In one of the oddest but typical academic studies we have ever seen, a group of PR people and journalists are complaining about reporters around the world taking bribes from PR people — often in the $20-$30 range and labeled “travel money.”
The obvious advice is for PR pros to stop trying to bribe the media.
Title of this 24-page study is “Cash for Coverage: Bribery of Journalists Around the World.” (PDF) Author is Bill Ristow, who was with the Seattle Times 23 years, rising to metro editor, and who is now a “journalist and international journalism trainer” based in Seattle.
Given the carnage going on in paid media caused by the deluge of free news and information on the web, this study is like someone on the Titanic going around and opening more portholes.
It’s an offshoot of a 2001 study initiated by the Moscow PR firm Promaco, which sent a fake news release to media and tracked how many wanted payment to run it. Journalists shot back that PR and ad agencies often refused to advertise unless the ads were presented as news stories.
Had there been a press conference, with Promaco taking any and all questions, the ruse would have quickly been uncovered.
Such open grillings of CEOs and other news sources have almost disappeared, not only in the U.S. but abroad.
Johnson & Johnson got off the hook in 1982 after seven murders via its Tylenol capsules partly because it never held a press conference. The J&J example became the standard in PR.
Study Preaches Distrust of the Media
The CIMA study preaches distrust of the media, something that will warm the hearts of some PR people.
This was a theme of the discussion on PR that took place at the 2010 Assembly of PR Society of America in Washington, D.C., Oct. 16. A slide said: “News is no longer vetted and gate-keepers are being eliminated … much, if not most, of the content in the news media has become once again ideological with no attempt at fairness and objectivity according to the traditional concept of news and its news values.”
The CIMA study quotes PR Prof. Dean Kruckeberg, co-chair of the PR Society Commission on PR Education, as saying, “The role of journalism is becoming increasingly deprofessionalized and this has impact on the ethics of journalism. If you want to hold up the U.S. as a standard, you could say that rather than others become better, we should talk about how we are getting worse.”
He is then indirectly quoted as saying there is a new burden on readers to determine the credibility and value of the information, compared to the days when you could just trust your local paper.
Strong Media Don’t Need Bribes
The study notes how poorly journalists are paid in almost all foreign countries ($40 monthly is average pay in Madagascar).
Strong, financially healthy media organizations do not have to take bribes.
The real question is how much financial support do companies, government bodies and non-governmental organizations (NGOs) give to the media that cover them? Do they ever buy any ads in the local press or is it strictly their aim to get as much free ink as possible?
Our guess is the local business and government communities keep the press on short financial strings, making reporters more susceptible to bribes.
The problem is that subscriptions by individuals to media throughout the world have dried up because of the web and organizations have yet to step into the void.
Aggressive reporters face death, jailing, lawsuits, banishment in many countries as tracked by the Committee to Protect Journalists.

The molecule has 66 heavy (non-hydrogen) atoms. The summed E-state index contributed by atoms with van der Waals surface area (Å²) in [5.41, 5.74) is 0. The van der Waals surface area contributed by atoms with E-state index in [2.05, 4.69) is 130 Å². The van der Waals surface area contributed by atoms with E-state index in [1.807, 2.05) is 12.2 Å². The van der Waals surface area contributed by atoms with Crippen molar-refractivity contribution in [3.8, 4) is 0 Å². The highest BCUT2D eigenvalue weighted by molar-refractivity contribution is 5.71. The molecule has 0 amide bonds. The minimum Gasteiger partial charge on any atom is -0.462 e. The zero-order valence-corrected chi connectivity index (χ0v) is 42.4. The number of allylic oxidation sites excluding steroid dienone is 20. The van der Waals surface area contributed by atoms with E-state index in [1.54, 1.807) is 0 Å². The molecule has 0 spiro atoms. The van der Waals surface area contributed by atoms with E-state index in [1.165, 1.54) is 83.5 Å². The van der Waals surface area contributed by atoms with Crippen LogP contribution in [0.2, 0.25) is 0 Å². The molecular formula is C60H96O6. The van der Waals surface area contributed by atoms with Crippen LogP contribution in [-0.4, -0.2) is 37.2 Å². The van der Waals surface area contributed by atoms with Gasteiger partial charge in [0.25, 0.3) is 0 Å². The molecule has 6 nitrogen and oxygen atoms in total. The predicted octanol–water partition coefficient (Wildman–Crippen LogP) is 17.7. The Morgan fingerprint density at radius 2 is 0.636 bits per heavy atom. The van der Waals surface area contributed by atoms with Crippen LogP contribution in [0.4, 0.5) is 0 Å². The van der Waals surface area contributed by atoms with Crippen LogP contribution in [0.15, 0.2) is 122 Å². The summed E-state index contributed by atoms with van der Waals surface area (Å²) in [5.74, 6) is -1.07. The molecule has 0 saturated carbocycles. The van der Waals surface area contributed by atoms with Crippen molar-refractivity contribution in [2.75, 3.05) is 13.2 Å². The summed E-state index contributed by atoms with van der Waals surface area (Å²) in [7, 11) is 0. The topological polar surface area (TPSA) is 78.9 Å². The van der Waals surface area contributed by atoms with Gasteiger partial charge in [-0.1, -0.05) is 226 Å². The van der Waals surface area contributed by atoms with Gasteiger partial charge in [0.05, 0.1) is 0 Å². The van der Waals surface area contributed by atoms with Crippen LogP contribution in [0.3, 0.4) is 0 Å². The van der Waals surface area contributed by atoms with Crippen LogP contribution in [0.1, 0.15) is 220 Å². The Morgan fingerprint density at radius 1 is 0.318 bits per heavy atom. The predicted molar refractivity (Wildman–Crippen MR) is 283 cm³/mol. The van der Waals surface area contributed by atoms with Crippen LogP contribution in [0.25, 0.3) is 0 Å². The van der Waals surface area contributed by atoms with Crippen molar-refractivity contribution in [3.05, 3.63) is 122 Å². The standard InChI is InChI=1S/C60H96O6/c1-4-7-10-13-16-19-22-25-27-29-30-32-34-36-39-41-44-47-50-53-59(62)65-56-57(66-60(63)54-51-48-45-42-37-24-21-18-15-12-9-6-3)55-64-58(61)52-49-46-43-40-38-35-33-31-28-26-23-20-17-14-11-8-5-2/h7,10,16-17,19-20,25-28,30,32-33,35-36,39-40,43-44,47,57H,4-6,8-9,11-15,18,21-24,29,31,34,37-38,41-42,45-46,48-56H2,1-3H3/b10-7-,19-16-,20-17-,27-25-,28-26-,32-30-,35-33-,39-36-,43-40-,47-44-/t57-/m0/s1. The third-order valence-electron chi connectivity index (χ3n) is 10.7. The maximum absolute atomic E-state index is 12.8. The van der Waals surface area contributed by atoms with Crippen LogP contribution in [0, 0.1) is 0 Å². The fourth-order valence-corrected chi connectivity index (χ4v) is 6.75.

As this “Cash for Coverage” study points out, they are also forced to take bribes if they expect to feed their families. They are reduced to beggars by well-paid PR people for organizations and governments.
The International PR Assn. in 2001 hired Kruckeberg, then a PR professor at Northern Iowa University (13,000 students), to pursue the topic of bribed journalists, helped by researcher Katerina Tsetsura, Ph.D., Gaylord College, Univ. of Oklahoma.
Kruckeberg, now with the Center for Global PR at the University of North Carolina, is working with Tsetsura on a book to be published this spring: “Transparency, PR and the Mass Media: Combating Media Bribery Worldwide.”
The current “Cash for Coverage” study incorrectly describes Kruckeberg as a “journalism professor.”
The study called for creation of more Ph.D.’s as PR teachers but Huey argued that experienced PR pros often made better teachers. Schools demand Ph.D.’s because it helps them to become “research universities” and thus more likely to get government grants, he wrote.
The CIMA study should have been done with data on each country on how many journalists have been killed or wounded in recent years; how many have been jailed or run out of the country, and how many have been sued or subjected to legal action of one type or another.
Other questions are how open are government and private industry officials to press coverage?
How many press conferences are there?
NGOs Can Play Politics with Ads
Advertising and subscription spending of local organizations should be tracked to see if any favorites are being played.
Among PR organizations, the Council of PR Firms, founded in 1998, spent about $150,000 in ads in PR Week/U.S. in one five-year period while giving the O’Dwyer magazine one $650 ad.
When the O’Dwyer Co., complained, the CPRF stopped advertising in PRW/U.S. rather than give equal treatment to the O’Dwyer Co.
CPRF, which typically has more than $800,000 in cash and savings, obviously did not give much support to either PR Reporter or PR Quarterly, publications that died in their 50th years in 2009.
The CIMA study was funded by the National Endowment for Democracy, Washington, D.C., whose slogan is, “Supporting freedom around the world.” Revenues were $135 million in 2007, the latest year posted on GuideStar. EIN of the 501/c/3 is 52-1344831. Marguerite Sullivan is senior director.